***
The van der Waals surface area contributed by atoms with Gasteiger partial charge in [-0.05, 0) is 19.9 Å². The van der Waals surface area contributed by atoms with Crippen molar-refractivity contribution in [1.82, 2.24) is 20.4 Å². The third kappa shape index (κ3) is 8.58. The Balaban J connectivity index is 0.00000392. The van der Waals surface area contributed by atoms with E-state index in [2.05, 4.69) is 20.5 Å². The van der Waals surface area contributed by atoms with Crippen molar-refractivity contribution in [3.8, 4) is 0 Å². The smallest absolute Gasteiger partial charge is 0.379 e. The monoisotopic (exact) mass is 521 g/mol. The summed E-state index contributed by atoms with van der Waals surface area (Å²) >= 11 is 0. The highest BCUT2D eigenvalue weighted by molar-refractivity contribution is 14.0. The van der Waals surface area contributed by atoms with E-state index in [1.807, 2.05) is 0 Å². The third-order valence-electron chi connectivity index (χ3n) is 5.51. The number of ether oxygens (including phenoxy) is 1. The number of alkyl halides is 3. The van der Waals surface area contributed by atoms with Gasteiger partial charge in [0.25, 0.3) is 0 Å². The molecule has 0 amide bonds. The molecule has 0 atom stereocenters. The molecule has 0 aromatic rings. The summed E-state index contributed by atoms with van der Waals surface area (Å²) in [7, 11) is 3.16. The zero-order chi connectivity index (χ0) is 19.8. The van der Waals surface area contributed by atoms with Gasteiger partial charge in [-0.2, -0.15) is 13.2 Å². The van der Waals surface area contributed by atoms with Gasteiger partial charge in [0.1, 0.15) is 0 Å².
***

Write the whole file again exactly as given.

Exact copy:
The van der Waals surface area contributed by atoms with Gasteiger partial charge in [-0.05, 0) is 19.9 Å². The van der Waals surface area contributed by atoms with Crippen molar-refractivity contribution in [1.82, 2.24) is 20.4 Å². The third kappa shape index (κ3) is 8.58. The Balaban J connectivity index is 0.00000392. The van der Waals surface area contributed by atoms with E-state index in [2.05, 4.69) is 20.5 Å². The van der Waals surface area contributed by atoms with Crippen molar-refractivity contribution in [3.8, 4) is 0 Å². The smallest absolute Gasteiger partial charge is 0.379 e. The monoisotopic (exact) mass is 521 g/mol. The summed E-state index contributed by atoms with van der Waals surface area (Å²) >= 11 is 0. The highest BCUT2D eigenvalue weighted by molar-refractivity contribution is 14.0. The van der Waals surface area contributed by atoms with E-state index in [1.807, 2.05) is 0 Å². The third-order valence-electron chi connectivity index (χ3n) is 5.51. The number of ether oxygens (including phenoxy) is 1. The number of alkyl halides is 3. The van der Waals surface area contributed by atoms with Gasteiger partial charge in [0.25, 0.3) is 0 Å². The molecule has 0 amide bonds. The molecule has 0 atom stereocenters. The molecule has 0 aromatic rings. The summed E-state index contributed by atoms with van der Waals surface area (Å²) in [7, 11) is 3.16. The zero-order chi connectivity index (χ0) is 19.8. The van der Waals surface area contributed by atoms with Gasteiger partial charge in [-0.2, -0.15) is 13.2 Å². The van der Waals surface area contributed by atoms with Gasteiger partial charge in [0.1, 0.15) is 0 Å².